The Office of the Provost has selected 15 faculty members as the 2019-20 Fund for Faculty Excellence recipients.
The fund was established in 2006, thanks to generous gifts from Lorry I. Lokey. Since then more than 160 faculty members have received the awards, recognizing their excellence in creative accomplishment, education, research, and scholarships.
The recipients of the Fund for Faculty Excellence not only achieved a high level of scholarship and contributions to their field but are key participants in developing and defining the academic mission of the university through service and daily work.
Carlos Aguirre, Professor, History
Aguirre is an international leader in the field of Latin American history and contributes significantly to the Center for Latinx and Latin American Studies. He is an authority on the history of slavery and prisons, and has published on the history of intellectuals and print culture. He is the author or co-editor of 15 books, and has been recognized through grants and fellowships, including a John Simon Guggenheim Fellowship.
Wonhee Arndt, Associate Professor, Product Design
Arndt has made remarkable contributionsto the world of design, and was named “one of the five rising Asian American womenin design” by Metropolis magazine. Her efforts over the last 10 years have not only added international components to the product design department’s offerings, but have embodied international excellence and discourse in the field of design.
Sonja Boos, Associate Professor, German and Scandinavian
Boos’s current research lies at the intersection of literature and neuroscience in the 19th century. Each chapter of her monograph, Poetics of the Brain, matches a problem of brain function with a German writer whose work sheds light on the problem. In addition to her scholarly work, Boos served as co-chair of the Committee on Sex- and Gender-Based Violence, shepherding major policy change through the University Senate.
Erik Girvan, Associate Professor, Law
Girvan is an expert on factors that contribute to discrimination in the legal system and in the context of education. He regularly gives talks and conducts trainings on implicit bias both at the University of Oregon and in the community. Girvan also co-directs the master’s program in conflict resolution and serves on the Dean’s Faculty Advisory Committee and Faculty Appointments Committee for the School of Law.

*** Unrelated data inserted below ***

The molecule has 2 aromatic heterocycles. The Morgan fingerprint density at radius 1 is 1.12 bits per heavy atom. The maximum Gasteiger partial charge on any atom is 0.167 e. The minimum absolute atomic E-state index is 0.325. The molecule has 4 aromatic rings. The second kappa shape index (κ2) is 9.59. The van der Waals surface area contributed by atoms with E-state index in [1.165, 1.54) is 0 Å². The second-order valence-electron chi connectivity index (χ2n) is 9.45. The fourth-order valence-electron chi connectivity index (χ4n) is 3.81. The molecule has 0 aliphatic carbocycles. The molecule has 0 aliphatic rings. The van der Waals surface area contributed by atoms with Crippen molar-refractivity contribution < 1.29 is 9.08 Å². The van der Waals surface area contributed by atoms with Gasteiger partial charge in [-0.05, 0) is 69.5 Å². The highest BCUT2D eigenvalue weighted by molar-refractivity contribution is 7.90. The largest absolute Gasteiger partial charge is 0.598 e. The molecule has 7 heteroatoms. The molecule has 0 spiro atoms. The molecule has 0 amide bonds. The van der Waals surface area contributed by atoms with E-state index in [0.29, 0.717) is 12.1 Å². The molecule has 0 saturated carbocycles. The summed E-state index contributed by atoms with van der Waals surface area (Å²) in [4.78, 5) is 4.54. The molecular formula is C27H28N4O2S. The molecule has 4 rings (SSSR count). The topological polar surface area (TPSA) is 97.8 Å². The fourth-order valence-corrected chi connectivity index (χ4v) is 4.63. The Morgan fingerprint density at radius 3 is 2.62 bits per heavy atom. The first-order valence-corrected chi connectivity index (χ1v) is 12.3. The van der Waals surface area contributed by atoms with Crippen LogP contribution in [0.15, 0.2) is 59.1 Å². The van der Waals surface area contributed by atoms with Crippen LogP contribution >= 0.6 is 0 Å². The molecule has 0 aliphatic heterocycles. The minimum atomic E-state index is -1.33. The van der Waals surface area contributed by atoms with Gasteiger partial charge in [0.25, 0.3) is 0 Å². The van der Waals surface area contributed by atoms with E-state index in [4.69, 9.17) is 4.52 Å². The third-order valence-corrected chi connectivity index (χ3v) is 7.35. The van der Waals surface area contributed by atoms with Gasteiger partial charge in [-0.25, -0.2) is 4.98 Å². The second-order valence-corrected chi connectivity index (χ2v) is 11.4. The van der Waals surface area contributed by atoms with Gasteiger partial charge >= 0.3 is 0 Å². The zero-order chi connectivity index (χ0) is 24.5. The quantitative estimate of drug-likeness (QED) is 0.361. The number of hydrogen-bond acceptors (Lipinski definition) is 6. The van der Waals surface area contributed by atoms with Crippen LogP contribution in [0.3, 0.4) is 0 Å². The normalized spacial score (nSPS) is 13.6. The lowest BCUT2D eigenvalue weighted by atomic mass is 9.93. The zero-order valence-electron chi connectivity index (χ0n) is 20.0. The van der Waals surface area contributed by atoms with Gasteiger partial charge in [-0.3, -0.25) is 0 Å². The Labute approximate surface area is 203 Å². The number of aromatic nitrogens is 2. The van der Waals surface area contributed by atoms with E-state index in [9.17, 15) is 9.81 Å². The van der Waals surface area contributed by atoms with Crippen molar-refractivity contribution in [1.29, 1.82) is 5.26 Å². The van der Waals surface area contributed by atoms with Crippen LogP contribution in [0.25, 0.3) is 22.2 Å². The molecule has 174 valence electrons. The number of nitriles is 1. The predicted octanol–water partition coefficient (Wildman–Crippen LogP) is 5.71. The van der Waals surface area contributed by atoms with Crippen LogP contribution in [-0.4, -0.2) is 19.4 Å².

Volya Kapatsinski, Associate Professor, Linguistics
Kapatsinski is a usage-based linguist focusing on how language learning and use affect language structure. Since 2015, he has published a book, 10 journal articles, and four book chapters, either alone or with his students and colleagues from various institutions. He taught at the 2019 Linguistics Society of America Summer Institute—an honor reserved for the most influential linguists in the field.
Brice Kuhl, Associate Professor, Psychology
Kuhl is known for designing innovative methods to represent memory functions.He applies machine-learning techniques to uncover how brains solve everyday memory problems. In addition to an active research project grant, he recently received a National Science Foundation CAREER award and had a new active research grant accepted. Kuhl also chairs the psychology department’s Committee for an Inclusive Community.
Stephanie Majewski, Associate Professor, Physics
Majewski is a particle physicist who analyzes data collected by the ATLAS experiment,a long-running project at the Large Hadron Collider, to search for new supersymmetric particles. Her work is supported by the Department of Energy, which recognized her with an Early Career Award in 2014. In this highly complex field, she is also dedicated to mentoring students and supporting their growth in the discipline.
Brad Nolen, Associate Professor, Chemistry and Biochemistry